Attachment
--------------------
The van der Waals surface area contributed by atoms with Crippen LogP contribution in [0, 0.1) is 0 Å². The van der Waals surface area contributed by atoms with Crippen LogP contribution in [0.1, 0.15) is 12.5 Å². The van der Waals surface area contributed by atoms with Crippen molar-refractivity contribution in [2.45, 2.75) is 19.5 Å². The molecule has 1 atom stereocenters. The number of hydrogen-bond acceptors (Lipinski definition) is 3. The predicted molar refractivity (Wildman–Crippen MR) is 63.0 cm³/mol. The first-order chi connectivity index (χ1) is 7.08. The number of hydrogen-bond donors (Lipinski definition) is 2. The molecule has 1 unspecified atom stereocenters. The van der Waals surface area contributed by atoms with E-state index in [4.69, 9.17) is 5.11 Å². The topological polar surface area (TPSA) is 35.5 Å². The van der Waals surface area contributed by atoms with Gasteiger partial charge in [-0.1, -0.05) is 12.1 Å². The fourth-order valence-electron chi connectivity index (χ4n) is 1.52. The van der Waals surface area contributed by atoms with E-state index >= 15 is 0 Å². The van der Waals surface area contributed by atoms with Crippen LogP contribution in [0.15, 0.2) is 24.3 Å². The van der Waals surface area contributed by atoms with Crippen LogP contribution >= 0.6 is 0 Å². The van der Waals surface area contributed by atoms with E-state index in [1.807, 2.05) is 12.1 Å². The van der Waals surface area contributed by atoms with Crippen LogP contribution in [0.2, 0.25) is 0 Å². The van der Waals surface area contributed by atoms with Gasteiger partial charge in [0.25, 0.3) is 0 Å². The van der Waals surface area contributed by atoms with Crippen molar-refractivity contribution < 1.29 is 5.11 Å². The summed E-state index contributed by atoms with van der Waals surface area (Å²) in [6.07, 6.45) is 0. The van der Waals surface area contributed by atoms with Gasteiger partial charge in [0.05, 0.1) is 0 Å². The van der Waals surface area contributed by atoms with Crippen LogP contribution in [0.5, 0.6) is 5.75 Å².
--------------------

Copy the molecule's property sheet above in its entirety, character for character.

The van der Waals surface area contributed by atoms with Crippen LogP contribution in [0, 0.1) is 0 Å². The van der Waals surface area contributed by atoms with Crippen LogP contribution in [0.1, 0.15) is 12.5 Å². The van der Waals surface area contributed by atoms with Crippen molar-refractivity contribution in [2.45, 2.75) is 19.5 Å². The molecule has 1 atom stereocenters. The number of hydrogen-bond acceptors (Lipinski definition) is 3. The predicted molar refractivity (Wildman–Crippen MR) is 63.0 cm³/mol. The first-order chi connectivity index (χ1) is 7.08. The number of hydrogen-bond donors (Lipinski definition) is 2. The molecule has 1 unspecified atom stereocenters. The van der Waals surface area contributed by atoms with E-state index in [4.69, 9.17) is 5.11 Å². The topological polar surface area (TPSA) is 35.5 Å². The van der Waals surface area contributed by atoms with Gasteiger partial charge in [-0.1, -0.05) is 12.1 Å². The fourth-order valence-electron chi connectivity index (χ4n) is 1.52. The van der Waals surface area contributed by atoms with E-state index >= 15 is 0 Å². The van der Waals surface area contributed by atoms with Crippen LogP contribution in [0.15, 0.2) is 24.3 Å². The van der Waals surface area contributed by atoms with Crippen LogP contribution >= 0.6 is 0 Å². The van der Waals surface area contributed by atoms with E-state index in [1.807, 2.05) is 12.1 Å². The van der Waals surface area contributed by atoms with Crippen LogP contribution in [0.2, 0.25) is 0 Å². The van der Waals surface area contributed by atoms with Gasteiger partial charge in [0.25, 0.3) is 0 Å². The van der Waals surface area contributed by atoms with Crippen molar-refractivity contribution < 1.29 is 5.11 Å². The summed E-state index contributed by atoms with van der Waals surface area (Å²) in [6.07, 6.45) is 0. The van der Waals surface area contributed by atoms with Gasteiger partial charge in [0.05, 0.1) is 0 Å². The van der Waals surface area contributed by atoms with Crippen LogP contribution in [0.5, 0.6) is 5.75 Å².